It is for this reason that the angel ends the scene saying: “I will now go and talk to Francis, in a better way than with words”. When conveying an image of ‘the invisible’, instead of describing it with verbal language he takes the route of music. This is the plot of the fifth scene, where the angel visits Francis in his grotto and plays the violin for him, giving him a vision of heaven which overwhelms him. It’s no coincidence that this moment is musically situated right in the middle of the second act, which places it approximately in the middle of the opera as well. “God”, says the angel, quoting Thomas Aquinas, “overwhelms us by an excess of truth. Music brings us closer to God by lack of truth” – see how again the angel adopts words that have been written by humans. In the context of this quote it makes sense how Messiaen, known for his complex harmonies, now writes nothing but a simple C major chord that lasts for minutes, while the three ondes-martenots represent the sound of the angel’s violin. It does sound heavenly indeed.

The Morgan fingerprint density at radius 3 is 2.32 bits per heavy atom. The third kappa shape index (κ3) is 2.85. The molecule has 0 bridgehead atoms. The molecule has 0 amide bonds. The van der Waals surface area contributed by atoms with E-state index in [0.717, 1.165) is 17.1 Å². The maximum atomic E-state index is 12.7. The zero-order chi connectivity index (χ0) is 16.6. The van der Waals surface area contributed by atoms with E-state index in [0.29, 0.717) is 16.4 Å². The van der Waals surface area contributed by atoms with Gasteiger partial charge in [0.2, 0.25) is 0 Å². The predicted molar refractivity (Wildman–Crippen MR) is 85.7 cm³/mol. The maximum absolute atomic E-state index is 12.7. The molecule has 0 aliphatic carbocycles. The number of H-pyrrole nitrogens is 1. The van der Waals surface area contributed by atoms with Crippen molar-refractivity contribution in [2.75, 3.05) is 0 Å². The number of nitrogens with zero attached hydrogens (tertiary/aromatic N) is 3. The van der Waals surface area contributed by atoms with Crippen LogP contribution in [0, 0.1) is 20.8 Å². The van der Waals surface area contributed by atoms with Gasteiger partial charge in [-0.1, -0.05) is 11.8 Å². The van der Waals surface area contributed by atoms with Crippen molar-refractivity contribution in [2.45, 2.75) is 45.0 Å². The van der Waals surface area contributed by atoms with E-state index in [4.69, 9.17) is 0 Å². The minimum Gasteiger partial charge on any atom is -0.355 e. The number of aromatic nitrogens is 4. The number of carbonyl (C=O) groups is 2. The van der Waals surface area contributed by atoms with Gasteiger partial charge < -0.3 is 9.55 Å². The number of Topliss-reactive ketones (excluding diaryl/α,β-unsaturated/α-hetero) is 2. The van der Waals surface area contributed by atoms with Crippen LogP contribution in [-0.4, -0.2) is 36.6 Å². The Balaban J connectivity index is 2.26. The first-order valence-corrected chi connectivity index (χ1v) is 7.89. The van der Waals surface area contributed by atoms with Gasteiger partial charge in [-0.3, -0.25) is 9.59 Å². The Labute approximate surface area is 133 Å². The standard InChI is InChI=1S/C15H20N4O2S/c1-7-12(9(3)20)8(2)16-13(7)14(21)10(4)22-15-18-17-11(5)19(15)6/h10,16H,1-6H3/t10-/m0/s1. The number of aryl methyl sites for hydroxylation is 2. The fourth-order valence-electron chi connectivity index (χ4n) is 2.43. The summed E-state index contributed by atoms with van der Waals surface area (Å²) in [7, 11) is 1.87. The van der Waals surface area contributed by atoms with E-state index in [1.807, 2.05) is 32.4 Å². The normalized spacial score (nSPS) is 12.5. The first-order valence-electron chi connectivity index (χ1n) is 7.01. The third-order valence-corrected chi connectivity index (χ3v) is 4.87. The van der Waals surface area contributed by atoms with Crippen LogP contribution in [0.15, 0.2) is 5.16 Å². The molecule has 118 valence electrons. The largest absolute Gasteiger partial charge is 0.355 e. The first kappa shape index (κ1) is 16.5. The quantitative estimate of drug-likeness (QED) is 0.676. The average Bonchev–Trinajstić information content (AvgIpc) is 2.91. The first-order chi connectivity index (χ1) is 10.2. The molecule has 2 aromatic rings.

Music can be understood as a language that is specifically shaped (whether it’s somehow engineered in this way or just naturally happens to be) to communicate ideas of the divine. The angel might be the messenger who comes down to earth from heaven, but he needs music in order to bring heaven down to earth with him.